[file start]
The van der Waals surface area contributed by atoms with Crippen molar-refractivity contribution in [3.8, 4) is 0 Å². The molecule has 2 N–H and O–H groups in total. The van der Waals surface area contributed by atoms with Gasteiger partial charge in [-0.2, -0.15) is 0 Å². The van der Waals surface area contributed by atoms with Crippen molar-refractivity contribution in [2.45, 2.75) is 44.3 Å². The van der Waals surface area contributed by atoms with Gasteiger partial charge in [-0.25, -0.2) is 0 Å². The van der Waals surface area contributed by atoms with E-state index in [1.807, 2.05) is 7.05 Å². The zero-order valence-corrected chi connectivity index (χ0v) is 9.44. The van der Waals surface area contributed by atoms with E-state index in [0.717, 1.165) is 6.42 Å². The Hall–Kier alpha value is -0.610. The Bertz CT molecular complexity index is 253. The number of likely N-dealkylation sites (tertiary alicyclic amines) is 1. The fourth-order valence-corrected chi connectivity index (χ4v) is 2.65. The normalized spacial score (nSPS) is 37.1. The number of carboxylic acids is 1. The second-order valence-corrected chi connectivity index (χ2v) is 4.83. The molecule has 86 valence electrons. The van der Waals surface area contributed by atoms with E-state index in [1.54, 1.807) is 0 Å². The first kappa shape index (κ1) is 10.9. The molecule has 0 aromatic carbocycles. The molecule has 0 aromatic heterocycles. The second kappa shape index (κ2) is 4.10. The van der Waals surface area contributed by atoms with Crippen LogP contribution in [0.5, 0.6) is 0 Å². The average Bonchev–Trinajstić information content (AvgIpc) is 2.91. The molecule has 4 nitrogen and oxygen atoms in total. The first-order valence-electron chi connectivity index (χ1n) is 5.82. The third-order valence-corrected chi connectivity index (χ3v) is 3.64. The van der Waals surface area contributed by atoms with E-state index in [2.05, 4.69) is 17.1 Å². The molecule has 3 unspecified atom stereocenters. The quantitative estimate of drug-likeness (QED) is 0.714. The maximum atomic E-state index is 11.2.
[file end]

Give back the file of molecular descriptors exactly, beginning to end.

The van der Waals surface area contributed by atoms with Crippen molar-refractivity contribution in [3.8, 4) is 0 Å². The molecule has 2 N–H and O–H groups in total. The van der Waals surface area contributed by atoms with Gasteiger partial charge in [-0.2, -0.15) is 0 Å². The van der Waals surface area contributed by atoms with Crippen molar-refractivity contribution in [2.45, 2.75) is 44.3 Å². The van der Waals surface area contributed by atoms with Gasteiger partial charge in [-0.25, -0.2) is 0 Å². The van der Waals surface area contributed by atoms with E-state index in [1.807, 2.05) is 7.05 Å². The zero-order valence-corrected chi connectivity index (χ0v) is 9.44. The van der Waals surface area contributed by atoms with E-state index in [0.717, 1.165) is 6.42 Å². The Hall–Kier alpha value is -0.610. The Bertz CT molecular complexity index is 253. The number of likely N-dealkylation sites (tertiary alicyclic amines) is 1. The fourth-order valence-corrected chi connectivity index (χ4v) is 2.65. The normalized spacial score (nSPS) is 37.1. The number of carboxylic acids is 1. The second-order valence-corrected chi connectivity index (χ2v) is 4.83. The molecule has 86 valence electrons. The van der Waals surface area contributed by atoms with E-state index in [1.54, 1.807) is 0 Å². The first kappa shape index (κ1) is 10.9. The molecule has 0 aromatic carbocycles. The molecule has 0 aromatic heterocycles. The second kappa shape index (κ2) is 4.10. The van der Waals surface area contributed by atoms with Crippen LogP contribution in [0.5, 0.6) is 0 Å². The average Bonchev–Trinajstić information content (AvgIpc) is 2.91. The molecule has 4 nitrogen and oxygen atoms in total. The first-order valence-electron chi connectivity index (χ1n) is 5.82. The third-order valence-corrected chi connectivity index (χ3v) is 3.64. The van der Waals surface area contributed by atoms with E-state index in [2.05, 4.69) is 17.1 Å². The molecule has 3 unspecified atom stereocenters. The quantitative estimate of drug-likeness (QED) is 0.714. The maximum atomic E-state index is 11.2.